"The Indian Sea breedeth the most and the biggest fishes that are: amongwhich the Whales and Whirlpooles called Balaene, take up as much inlength as four acres or arpens of land." —HOLLAND'S PLINY.
"Scarcely had we proceeded two days on the sea, when about sunrise agreat many Whales and other monsters of the sea, appeared. Among theformer, one was of a most monstrous size…. This came towards us,open–mouthed, raising the waves on all sides, and beating the sea beforehim into a foam." —TOOKE'S LUCIAN. "THE TRUE HISTORY."
"He visited this country also with a view of catching horse–whales,which had bones of very great value for their teeth, of which he broughtsome to the king…. The best whales were catched in his own country, ofwhich some were forty–eight, some fifty yards long. He said that he wasone of six who had killed sixty in two days." —OTHER OR OTHER'S VERBALNARRATIVE TAKEN DOWN FROM HIS MOUTH BY KING ALFRED, A.D. 890.
"And whereas all the other things, whether beast or vessel, thatenter into the dreadful gulf of this monster's (whale's) mouth, areimmediately lost and swallowed up, the sea–gudgeon retires into it ingreat security, and there sleeps." —MONTAIGNE. —APOLOGY FOR RAIMONDSEBOND.
"Let us fly, let us fly! Old Nick take me if is not Leviathan describedby the noble prophet Moses in the life of patient Job." —RABELAIS.
"This whale's liver was two cartloads." —STOWE'S ANNALS.
"The great Leviathan that maketh the seas to seethe like boiling pan."—LORD BACON'S VERSION OF THE PSALMS.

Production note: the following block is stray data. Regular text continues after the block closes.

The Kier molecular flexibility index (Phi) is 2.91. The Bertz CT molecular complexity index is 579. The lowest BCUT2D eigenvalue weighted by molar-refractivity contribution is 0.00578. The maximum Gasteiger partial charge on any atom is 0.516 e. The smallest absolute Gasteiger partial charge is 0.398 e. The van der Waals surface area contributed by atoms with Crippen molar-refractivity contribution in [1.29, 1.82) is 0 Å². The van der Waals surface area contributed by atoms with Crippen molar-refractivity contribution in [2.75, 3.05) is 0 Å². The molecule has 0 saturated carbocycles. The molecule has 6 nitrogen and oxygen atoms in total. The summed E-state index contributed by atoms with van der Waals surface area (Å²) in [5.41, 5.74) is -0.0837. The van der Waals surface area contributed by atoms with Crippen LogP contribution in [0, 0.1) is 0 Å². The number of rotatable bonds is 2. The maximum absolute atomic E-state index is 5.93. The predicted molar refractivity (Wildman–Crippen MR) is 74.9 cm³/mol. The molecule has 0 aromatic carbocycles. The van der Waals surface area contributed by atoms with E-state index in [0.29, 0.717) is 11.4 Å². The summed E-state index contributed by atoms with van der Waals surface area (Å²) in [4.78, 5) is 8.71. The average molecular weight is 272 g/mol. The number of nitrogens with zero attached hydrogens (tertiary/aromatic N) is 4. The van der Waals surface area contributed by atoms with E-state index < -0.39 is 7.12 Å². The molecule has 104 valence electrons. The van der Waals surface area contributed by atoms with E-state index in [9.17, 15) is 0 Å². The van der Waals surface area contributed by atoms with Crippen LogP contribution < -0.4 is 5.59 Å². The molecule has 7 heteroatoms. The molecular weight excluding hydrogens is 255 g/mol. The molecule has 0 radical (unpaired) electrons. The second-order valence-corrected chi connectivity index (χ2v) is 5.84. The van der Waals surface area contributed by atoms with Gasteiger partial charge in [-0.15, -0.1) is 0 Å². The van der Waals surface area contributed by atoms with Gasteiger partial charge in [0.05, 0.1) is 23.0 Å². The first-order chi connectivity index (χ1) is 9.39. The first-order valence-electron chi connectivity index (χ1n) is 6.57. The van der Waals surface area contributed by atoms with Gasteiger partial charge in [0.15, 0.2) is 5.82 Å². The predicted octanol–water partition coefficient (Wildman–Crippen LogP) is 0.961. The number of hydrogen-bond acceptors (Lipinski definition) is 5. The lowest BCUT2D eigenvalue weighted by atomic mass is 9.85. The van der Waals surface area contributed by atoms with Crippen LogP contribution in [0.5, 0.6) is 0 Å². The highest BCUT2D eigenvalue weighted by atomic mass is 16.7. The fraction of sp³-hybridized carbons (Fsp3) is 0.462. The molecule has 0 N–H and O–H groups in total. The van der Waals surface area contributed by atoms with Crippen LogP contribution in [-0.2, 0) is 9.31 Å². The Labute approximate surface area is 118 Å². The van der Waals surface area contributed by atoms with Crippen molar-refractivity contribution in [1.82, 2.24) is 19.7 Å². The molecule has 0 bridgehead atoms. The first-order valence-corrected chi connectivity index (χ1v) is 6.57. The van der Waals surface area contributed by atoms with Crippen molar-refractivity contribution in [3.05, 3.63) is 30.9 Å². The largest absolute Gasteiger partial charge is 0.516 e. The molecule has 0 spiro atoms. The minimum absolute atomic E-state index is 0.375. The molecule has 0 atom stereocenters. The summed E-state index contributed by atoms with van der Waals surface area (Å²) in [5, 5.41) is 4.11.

"Touching that monstrous bulk of the whale or ork we have receivednothing certain. They grow exceeding fat, insomuch that an incrediblequantity of oil will be extracted out of one whale." —IBID. "HISTORY OFLIFE AND DEATH."
"The sovereignest thing on earth is parmacetti for an inward bruise."—KING HENRY.
"Very like a whale." —HAMLET. "Which to secure, no skill of leach's art Mote him availle, but to returne againe To his wound's worker, that with lowly dart, Dinting his breast, had bred his restless paine, Like as the wounded whale to shore flies thro' the maine." —THE FAERIE QUEEN.
"Immense as whales, the motion of whose vast bodies can in a peacefulcalm trouble the ocean til it boil." —SIR WILLIAM DAVENANT. PREFACE TOGONDIBERT.
"What spermacetti is, men might justly doubt, since the learnedHosmannus in his work of thirty years, saith plainly, Nescio quid sit."—SIR T. BROWNE. OF SPERMA CETI AND THE SPERMA CETI WHALE. VIDE HIS V.E. "Like Spencer's Talus with his modern flail He threatens ruin with his ponderous tail. … Their fixed jav'lins in his side he wears, And on his back a grove of pikes appears." —WALLER'S BATTLE OF THE SUMMER ISLANDS.
"By art is created that great Leviathan, called a Commonwealth orState—(in Latin, Civitas) which is but an artificial man." —OPENINGSENTENCE OF HOBBES'S LEVIATHAN.
"Silly Mansoul swallowed it without chewing, as if it had been a spratin the mouth of a whale." —PILGRIM'S PROGRESS. "That sea beast Leviathan, which God of all his works Created hugest that swim the ocean stream." —PARADISE LOST. ―"There Leviathan, Hugest of living creatures, in the deep Stretched like a promontory sleeps or swims, And seems a moving land; and at his gills Draws in